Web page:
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Algorithm for self-optimising workload management in a cluster

IP.com Disclosure Number: IPCOM000020704D
Original Publication Date: 2003-Dec-10
Included in the Prior Art Database: 2003-Dec-10
Document File: 2 page(s) / 55K

Publishing Venue

IBM

Abstract

This article describes an algorithm that uses knowledge local to a routing application to dynamically select a routing strategy to optimally balance a workload within a message-queueing cluster, by allocating spare resources effectively. The algorithm avoids having to query the state of destination systems and hence removes the delay and possible instability in routing choice inherent in a closed-loop routing system.

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Algorithm for self-optimising workload management in a cluster

The challenge in constructing a workload balancing algorithm for routing messages in a cluster is to make it simple enough so as not to significantly impact the performance of the putting application by taking overly long to choose the destination. The decrease in performance will of course be dependent on the number of available destinations. Algorithms that query the status of all possible desinations in real time to attempt to select optimally have been attempted using IBM's* WebSphere* MQ message-queueing product, but have resulted in instability - when all destinations are identical in capacity and configuration, such algorithms do not converge to equal distribution of work because of the too great delay in the feedback loop.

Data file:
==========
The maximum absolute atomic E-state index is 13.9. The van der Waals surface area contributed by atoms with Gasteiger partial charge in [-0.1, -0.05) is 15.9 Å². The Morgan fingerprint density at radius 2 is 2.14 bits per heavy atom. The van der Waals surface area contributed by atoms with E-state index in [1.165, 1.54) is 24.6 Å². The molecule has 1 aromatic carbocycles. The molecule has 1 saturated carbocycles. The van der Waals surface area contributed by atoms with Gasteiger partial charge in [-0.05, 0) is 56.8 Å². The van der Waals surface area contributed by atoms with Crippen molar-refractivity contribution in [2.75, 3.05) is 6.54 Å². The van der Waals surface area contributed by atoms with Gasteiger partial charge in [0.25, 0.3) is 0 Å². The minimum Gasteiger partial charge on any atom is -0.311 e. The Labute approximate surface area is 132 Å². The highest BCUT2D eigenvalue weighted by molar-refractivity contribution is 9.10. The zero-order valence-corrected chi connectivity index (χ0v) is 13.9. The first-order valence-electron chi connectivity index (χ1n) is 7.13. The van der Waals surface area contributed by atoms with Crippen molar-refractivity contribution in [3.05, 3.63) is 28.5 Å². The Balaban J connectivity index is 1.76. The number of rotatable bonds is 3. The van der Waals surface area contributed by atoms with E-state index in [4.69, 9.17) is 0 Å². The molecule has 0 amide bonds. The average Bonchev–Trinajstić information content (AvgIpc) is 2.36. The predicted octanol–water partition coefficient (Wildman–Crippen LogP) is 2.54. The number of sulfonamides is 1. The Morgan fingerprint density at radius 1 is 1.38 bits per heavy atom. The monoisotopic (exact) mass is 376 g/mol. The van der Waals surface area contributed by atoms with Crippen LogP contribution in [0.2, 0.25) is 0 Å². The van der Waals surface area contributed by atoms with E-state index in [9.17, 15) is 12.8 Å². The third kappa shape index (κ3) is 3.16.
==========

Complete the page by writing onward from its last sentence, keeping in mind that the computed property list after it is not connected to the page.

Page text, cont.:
If we rule out algorithms that require getting knowledge from remote locations synchronously, we can still envisage algorithms that provide a degree of self-optimisation in the way messages are routed. These must be based on knowledge gathered locally which could be accessed quickly when making the choice as to where to route the message. This involves making the real-time choice based on a model on how the system is expected to behave rather than the actual performance of remote nodes. The model could then be adapted asynchronously to reflect actual performance

    An example of how such a system could work follows. It is reasonable to expect that the overall performance of the system will decrease if more messages are passing through it. We do not need to monitor the actual performance of remote nodes to know this. Hence a workload balancing algorith for a routing application could monitor the number of messages sent to all instances of a particular cluster queue. At a trigger point of message volume, the program would trigger a scr...